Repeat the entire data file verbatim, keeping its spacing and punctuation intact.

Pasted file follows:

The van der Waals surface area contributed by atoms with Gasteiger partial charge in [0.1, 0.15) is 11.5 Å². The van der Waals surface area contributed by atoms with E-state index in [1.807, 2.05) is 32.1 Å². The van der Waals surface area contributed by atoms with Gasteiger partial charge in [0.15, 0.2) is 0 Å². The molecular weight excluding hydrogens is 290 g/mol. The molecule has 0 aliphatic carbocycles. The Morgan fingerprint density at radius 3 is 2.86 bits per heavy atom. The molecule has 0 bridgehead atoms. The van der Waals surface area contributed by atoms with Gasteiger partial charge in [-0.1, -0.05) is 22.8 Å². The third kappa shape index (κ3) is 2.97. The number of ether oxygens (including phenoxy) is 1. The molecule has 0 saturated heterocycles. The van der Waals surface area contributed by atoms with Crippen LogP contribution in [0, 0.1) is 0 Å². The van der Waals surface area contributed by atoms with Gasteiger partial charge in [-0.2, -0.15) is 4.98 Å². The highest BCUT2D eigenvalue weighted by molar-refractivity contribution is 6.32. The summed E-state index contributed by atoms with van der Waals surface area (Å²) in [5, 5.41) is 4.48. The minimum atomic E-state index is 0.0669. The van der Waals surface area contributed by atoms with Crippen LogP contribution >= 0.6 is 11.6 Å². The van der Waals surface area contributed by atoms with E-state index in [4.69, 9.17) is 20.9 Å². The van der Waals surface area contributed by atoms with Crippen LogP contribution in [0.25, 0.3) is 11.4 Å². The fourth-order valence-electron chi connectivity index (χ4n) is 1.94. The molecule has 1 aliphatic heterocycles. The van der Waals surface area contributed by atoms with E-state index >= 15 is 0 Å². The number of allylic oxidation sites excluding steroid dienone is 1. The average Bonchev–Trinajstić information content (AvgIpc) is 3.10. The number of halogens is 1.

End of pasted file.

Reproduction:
The van der Waals surface area contributed by atoms with Gasteiger partial charge in [0.1, 0.15) is 11.5 Å². The van der Waals surface area contributed by atoms with E-state index in [1.807, 2.05) is 32.1 Å². The van der Waals surface area contributed by atoms with Gasteiger partial charge in [0.15, 0.2) is 0 Å². The molecular weight excluding hydrogens is 290 g/mol. The molecule has 0 aliphatic carbocycles. The Morgan fingerprint density at radius 3 is 2.86 bits per heavy atom. The molecule has 0 bridgehead atoms. The van der Waals surface area contributed by atoms with Gasteiger partial charge in [-0.1, -0.05) is 22.8 Å². The third kappa shape index (κ3) is 2.97. The number of ether oxygens (including phenoxy) is 1. The molecule has 0 saturated heterocycles. The van der Waals surface area contributed by atoms with Crippen LogP contribution in [0, 0.1) is 0 Å². The van der Waals surface area contributed by atoms with Gasteiger partial charge in [-0.2, -0.15) is 4.98 Å². The highest BCUT2D eigenvalue weighted by molar-refractivity contribution is 6.32. The summed E-state index contributed by atoms with van der Waals surface area (Å²) in [5, 5.41) is 4.48. The minimum atomic E-state index is 0.0669. The van der Waals surface area contributed by atoms with Crippen LogP contribution >= 0.6 is 11.6 Å². The van der Waals surface area contributed by atoms with E-state index in [4.69, 9.17) is 20.9 Å². The van der Waals surface area contributed by atoms with Crippen LogP contribution in [0.25, 0.3) is 11.4 Å². The fourth-order valence-electron chi connectivity index (χ4n) is 1.94. The molecule has 1 aliphatic heterocycles. The van der Waals surface area contributed by atoms with E-state index >= 15 is 0 Å². The number of allylic oxidation sites excluding steroid dienone is 1. The average Bonchev–Trinajstić information content (AvgIpc) is 3.10. The number of halogens is 1.